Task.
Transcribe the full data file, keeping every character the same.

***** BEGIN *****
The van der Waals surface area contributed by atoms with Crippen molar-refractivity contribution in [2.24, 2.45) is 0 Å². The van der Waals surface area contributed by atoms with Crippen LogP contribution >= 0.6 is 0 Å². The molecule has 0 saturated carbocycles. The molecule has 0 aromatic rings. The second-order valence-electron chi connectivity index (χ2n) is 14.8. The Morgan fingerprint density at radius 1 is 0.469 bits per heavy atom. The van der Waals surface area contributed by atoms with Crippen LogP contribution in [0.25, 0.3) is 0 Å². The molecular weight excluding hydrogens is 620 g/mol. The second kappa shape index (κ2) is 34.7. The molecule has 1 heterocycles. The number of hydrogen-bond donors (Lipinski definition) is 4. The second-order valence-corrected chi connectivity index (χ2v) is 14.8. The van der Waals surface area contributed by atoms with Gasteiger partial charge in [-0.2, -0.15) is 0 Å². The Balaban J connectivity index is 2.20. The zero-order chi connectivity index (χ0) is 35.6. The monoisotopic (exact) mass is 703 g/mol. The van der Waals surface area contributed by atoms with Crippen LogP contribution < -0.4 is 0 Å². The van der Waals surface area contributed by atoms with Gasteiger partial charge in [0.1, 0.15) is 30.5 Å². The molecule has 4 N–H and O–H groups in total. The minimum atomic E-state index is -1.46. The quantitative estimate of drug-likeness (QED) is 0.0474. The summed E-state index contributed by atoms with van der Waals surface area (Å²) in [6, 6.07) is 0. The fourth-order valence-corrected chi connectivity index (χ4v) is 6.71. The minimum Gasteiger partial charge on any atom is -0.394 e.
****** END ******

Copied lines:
The van der Waals surface area contributed by atoms with Crippen molar-refractivity contribution in [2.24, 2.45) is 0 Å². The van der Waals surface area contributed by atoms with Crippen LogP contribution >= 0.6 is 0 Å². The molecule has 0 saturated carbocycles. The molecule has 0 aromatic rings. The second-order valence-electron chi connectivity index (χ2n) is 14.8. The Morgan fingerprint density at radius 1 is 0.469 bits per heavy atom. The van der Waals surface area contributed by atoms with Crippen LogP contribution in [0.25, 0.3) is 0 Å². The molecular weight excluding hydrogens is 620 g/mol. The second kappa shape index (κ2) is 34.7. The molecule has 1 heterocycles. The number of hydrogen-bond donors (Lipinski definition) is 4. The second-order valence-corrected chi connectivity index (χ2v) is 14.8. The van der Waals surface area contributed by atoms with Gasteiger partial charge in [-0.2, -0.15) is 0 Å². The Balaban J connectivity index is 2.20. The zero-order chi connectivity index (χ0) is 35.6. The monoisotopic (exact) mass is 703 g/mol. The van der Waals surface area contributed by atoms with Crippen LogP contribution < -0.4 is 0 Å². The van der Waals surface area contributed by atoms with Gasteiger partial charge in [0.1, 0.15) is 30.5 Å². The molecule has 4 N–H and O–H groups in total. The minimum atomic E-state index is -1.46. The quantitative estimate of drug-likeness (QED) is 0.0474. The summed E-state index contributed by atoms with van der Waals surface area (Å²) in [6, 6.07) is 0. The fourth-order valence-corrected chi connectivity index (χ4v) is 6.71. The minimum Gasteiger partial charge on any atom is -0.394 e.